About the Instructor:

Vic Kirkman is a North Carolina artist who works intensely to advance his skills creating realistic ducks. He carves all types of waterfowl, but emphasis is on the realistic decorative decoy carved for competitions held on the East and Gulf Coasts.

Even though Vic has been carving professionally since 1989, he moved up the ranks very rapidly and competes in professional and world class events. He has won numerous Best-in-Shows and always places in top honors at major competitions in the Southeast. Vic has won People‚Äôs Choice Awards been a Featured Carver at several competitions. He has been published in Wildfowl Carving Magazine, N.C. State Magazine and selected for the world famous Decoy Calendar as well. Another exciting year was three-in-a-row Best-In-Show wins at the Core Sound Wildfowl Festival, the East Carolina Wildlife Arts Festival, and the Mid-Atlantic Wildfowl Festival. He has judged most of the major carving competition events in the Southeast and has been a judge of the N.C. Federal Junior Duck Stamp Contest for several years, (a U.S. Fish and Wildlife Service sponsored event). Vic also has the honor of displaying and demonstrating in the Village of Yesteryear at the North Carolina State Fair every October. He is an active member of I.W.C.A. (International Wildfowl Carvers Association), the Ward Foundation for 0ver 20 years and was a board member of the East Carolina Wildfowl Guild early in it’s conception. He has won many open class blue ribbons at the Ward World Championships and been a serious contender in “World Pairs” many times. However, Vic does not consider awards and recognition as important as his efforts to teach to all and advance the craft into an art form.

Vic has lived in Raleigh since attending N.C. State University in Ag-Science Zoology. Born in Lumberton, N.C. and raised in a hunting and fishing family, he developed an early interest in the wildlife indigenous to the swamps, rivers and woodlands of Southeastern North Carolina. This interest carried over into studies of the biological sciences in college and later employment in the biological supply field. Summer jobs included working with investigators of the N.C. Department of Wildlife/Inland Fisheries doing fish and fauna surveys of N.C. lakes and rivers. Now also an avid birder and photographer. Vic’s woodcarving experience began as a Boy Scout when he and his father would carve neckerchief slides, knife handles and gun stocks together. He watched his father carve bird dogs in relief on redwood and mahogany. He attributes his interest in woodcarving to his father, but downplays the theory of a “natural talent.” “I just work very hard at it and try to develop a methodology that can be passed on to others.” He is currently teaching the art of sculpted decorative waterfowl to enthusiastic students from all walks of life. Many have already won major events at competitions and dozens of his students have won Best-of-Shows and many awards at major events.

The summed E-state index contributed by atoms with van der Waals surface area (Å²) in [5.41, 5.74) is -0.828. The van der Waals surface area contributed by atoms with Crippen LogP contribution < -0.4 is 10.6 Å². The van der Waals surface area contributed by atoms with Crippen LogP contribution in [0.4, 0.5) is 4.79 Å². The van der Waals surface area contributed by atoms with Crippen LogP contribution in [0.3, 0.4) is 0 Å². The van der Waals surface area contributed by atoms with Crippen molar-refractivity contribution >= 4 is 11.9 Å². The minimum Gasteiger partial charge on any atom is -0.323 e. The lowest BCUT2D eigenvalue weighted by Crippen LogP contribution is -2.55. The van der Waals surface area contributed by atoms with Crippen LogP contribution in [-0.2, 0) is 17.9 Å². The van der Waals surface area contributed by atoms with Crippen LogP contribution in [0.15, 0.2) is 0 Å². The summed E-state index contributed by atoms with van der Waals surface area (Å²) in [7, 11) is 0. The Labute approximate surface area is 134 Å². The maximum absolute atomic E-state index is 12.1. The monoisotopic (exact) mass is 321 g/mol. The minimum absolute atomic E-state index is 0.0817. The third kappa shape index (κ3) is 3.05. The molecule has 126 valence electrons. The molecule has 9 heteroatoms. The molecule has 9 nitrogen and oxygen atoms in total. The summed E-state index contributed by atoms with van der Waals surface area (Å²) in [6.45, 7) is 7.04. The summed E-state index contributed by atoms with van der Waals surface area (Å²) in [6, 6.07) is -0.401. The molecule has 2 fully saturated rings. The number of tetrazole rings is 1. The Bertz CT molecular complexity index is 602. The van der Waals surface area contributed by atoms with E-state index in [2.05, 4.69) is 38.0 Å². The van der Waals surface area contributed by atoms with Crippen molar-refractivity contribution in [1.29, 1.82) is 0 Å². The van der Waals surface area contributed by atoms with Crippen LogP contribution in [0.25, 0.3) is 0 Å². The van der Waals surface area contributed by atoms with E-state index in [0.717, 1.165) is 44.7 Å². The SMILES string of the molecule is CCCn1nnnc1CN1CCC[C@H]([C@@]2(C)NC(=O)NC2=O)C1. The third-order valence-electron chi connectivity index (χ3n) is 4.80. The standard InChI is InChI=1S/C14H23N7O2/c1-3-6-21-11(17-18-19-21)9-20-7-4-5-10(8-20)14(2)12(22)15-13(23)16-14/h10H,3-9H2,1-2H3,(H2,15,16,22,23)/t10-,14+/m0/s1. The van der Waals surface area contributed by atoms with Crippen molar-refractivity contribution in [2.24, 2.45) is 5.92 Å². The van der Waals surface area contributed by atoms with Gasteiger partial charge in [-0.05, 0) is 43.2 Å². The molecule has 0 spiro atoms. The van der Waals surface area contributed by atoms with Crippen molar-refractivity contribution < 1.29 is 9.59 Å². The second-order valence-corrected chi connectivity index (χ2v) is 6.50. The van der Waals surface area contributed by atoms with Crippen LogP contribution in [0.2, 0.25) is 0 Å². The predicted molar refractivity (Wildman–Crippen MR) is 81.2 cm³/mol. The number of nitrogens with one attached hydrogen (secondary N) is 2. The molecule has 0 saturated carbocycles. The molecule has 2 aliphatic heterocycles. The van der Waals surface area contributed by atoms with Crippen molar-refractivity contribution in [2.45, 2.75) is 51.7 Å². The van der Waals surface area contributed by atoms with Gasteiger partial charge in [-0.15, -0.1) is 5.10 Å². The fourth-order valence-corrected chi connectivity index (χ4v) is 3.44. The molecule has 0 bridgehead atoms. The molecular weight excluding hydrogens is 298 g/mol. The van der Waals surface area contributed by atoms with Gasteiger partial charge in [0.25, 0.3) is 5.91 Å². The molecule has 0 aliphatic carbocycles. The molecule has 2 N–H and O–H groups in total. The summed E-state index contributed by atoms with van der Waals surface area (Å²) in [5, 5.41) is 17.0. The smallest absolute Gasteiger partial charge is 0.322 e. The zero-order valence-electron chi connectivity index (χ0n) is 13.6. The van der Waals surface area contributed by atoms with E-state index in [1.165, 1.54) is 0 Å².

In addition to his in-shop teaching activities, Vic has developed methods of teaching on the Internet and was the first to introduce a comprehensive Wildfowl Carving Instruction Program online.
Now he is the first to comprehensively teach decoy carving live in this medium. From his website he directly offers in-person, the many steps to carving a waterfowl species with detailed instructions and fine images that anyone can follow. This program has been received gratefully by the North American wildfowl carving community and endorsed by some of the finest artists in the country. Vic freely offers assistance and demos from his main website and sponsors a popular wildfowl carving community forum called Bird Carvers Online. He has a vision of the Internet being the way to teach the art form in remote areas of our country and to promote the art of wildfowl carving world wide. His presence on social media helps Vic stay informed about the woodcarving community.

The Cajun style of carving has had a strong influence on Vic and he has studied those methods extensively via Curt Fabre, the Brunet family and other Cajun carvers. During his annual 2 weeks in Southern Louisiana, an area rich in wildfowl carving tradition, Vic studied with Mike Bonner, a world class carver from New Orleans, perfecting advanced painting techniques and elements of artistry. North Carolina professional carvers have also been helpful in his carving pursuits. Vic and his students occasionally carve a songbird, miniature or a novelty item for fun and to hone skills. However, each weekly sessions are mostly serious work and intensely focuses on the art of decorative wildfowl sculpture. He says that this is currently considered one of America’s finest folk arts and is rapidly being considered as fine sculpture by the art world.

Vic took early retirement to focus on teaching, his wildfowl carving goals and the one or two commissions he accepts per year. He is now recognized as a major contributor to the advancement of this artistry through his teaching and excellent work. To do this successfully, people have to know who you are and that you are good at what you do. “I hope my work will speak for itself to lots of people.

“I want to leave some beautiful creations behind and inspire other carvers to advance the art form.” Vic says.

PVB Vic painting a Blue-winged Teal at a demonstration in the N.C. Museum of History.

Painting a Blue-winged Teal at a demonstration in the N.C. Museum of History.